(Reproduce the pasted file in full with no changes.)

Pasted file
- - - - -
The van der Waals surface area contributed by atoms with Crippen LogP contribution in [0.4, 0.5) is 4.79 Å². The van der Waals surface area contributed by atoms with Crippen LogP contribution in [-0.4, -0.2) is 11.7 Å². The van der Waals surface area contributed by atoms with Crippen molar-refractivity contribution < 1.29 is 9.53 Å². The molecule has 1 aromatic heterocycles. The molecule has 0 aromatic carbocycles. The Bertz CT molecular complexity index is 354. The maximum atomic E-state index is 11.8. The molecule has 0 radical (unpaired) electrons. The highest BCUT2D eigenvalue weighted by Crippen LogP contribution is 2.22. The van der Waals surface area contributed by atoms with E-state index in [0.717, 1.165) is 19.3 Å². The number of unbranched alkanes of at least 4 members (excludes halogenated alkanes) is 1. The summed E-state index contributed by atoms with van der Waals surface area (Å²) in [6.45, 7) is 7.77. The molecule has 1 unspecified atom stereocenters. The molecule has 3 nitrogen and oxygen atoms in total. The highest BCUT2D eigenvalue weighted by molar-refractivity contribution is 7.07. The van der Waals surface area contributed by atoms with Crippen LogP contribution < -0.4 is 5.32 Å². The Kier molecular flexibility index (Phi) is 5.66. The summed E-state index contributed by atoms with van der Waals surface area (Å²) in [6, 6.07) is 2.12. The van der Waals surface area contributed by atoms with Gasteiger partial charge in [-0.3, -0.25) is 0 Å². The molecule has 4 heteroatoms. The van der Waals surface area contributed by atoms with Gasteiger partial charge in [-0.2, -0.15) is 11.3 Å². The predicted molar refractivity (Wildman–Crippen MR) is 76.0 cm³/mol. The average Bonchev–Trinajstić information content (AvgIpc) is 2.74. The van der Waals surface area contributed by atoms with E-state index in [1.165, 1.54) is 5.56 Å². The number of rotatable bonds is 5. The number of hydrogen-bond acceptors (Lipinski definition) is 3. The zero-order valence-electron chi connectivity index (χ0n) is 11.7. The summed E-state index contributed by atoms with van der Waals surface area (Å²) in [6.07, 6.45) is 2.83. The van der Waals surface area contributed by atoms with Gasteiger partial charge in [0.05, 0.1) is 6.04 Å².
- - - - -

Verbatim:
The van der Waals surface area contributed by atoms with Crippen LogP contribution in [0.4, 0.5) is 4.79 Å². The van der Waals surface area contributed by atoms with Crippen LogP contribution in [-0.4, -0.2) is 11.7 Å². The van der Waals surface area contributed by atoms with Crippen molar-refractivity contribution < 1.29 is 9.53 Å². The molecule has 1 aromatic heterocycles. The molecule has 0 aromatic carbocycles. The Bertz CT molecular complexity index is 354. The maximum atomic E-state index is 11.8. The molecule has 0 radical (unpaired) electrons. The highest BCUT2D eigenvalue weighted by Crippen LogP contribution is 2.22. The van der Waals surface area contributed by atoms with E-state index in [0.717, 1.165) is 19.3 Å². The number of unbranched alkanes of at least 4 members (excludes halogenated alkanes) is 1. The summed E-state index contributed by atoms with van der Waals surface area (Å²) in [6.45, 7) is 7.77. The molecule has 1 unspecified atom stereocenters. The molecule has 3 nitrogen and oxygen atoms in total. The highest BCUT2D eigenvalue weighted by molar-refractivity contribution is 7.07. The van der Waals surface area contributed by atoms with Crippen LogP contribution < -0.4 is 5.32 Å². The Kier molecular flexibility index (Phi) is 5.66. The summed E-state index contributed by atoms with van der Waals surface area (Å²) in [6, 6.07) is 2.12. The van der Waals surface area contributed by atoms with Gasteiger partial charge in [-0.3, -0.25) is 0 Å². The molecule has 4 heteroatoms. The van der Waals surface area contributed by atoms with Gasteiger partial charge in [-0.2, -0.15) is 11.3 Å². The predicted molar refractivity (Wildman–Crippen MR) is 76.0 cm³/mol. The average Bonchev–Trinajstić information content (AvgIpc) is 2.74. The van der Waals surface area contributed by atoms with E-state index in [1.165, 1.54) is 5.56 Å². The number of rotatable bonds is 5. The number of hydrogen-bond acceptors (Lipinski definition) is 3. The zero-order valence-electron chi connectivity index (χ0n) is 11.7. The summed E-state index contributed by atoms with van der Waals surface area (Å²) in [6.07, 6.45) is 2.83. The van der Waals surface area contributed by atoms with Gasteiger partial charge in [0.05, 0.1) is 6.04 Å².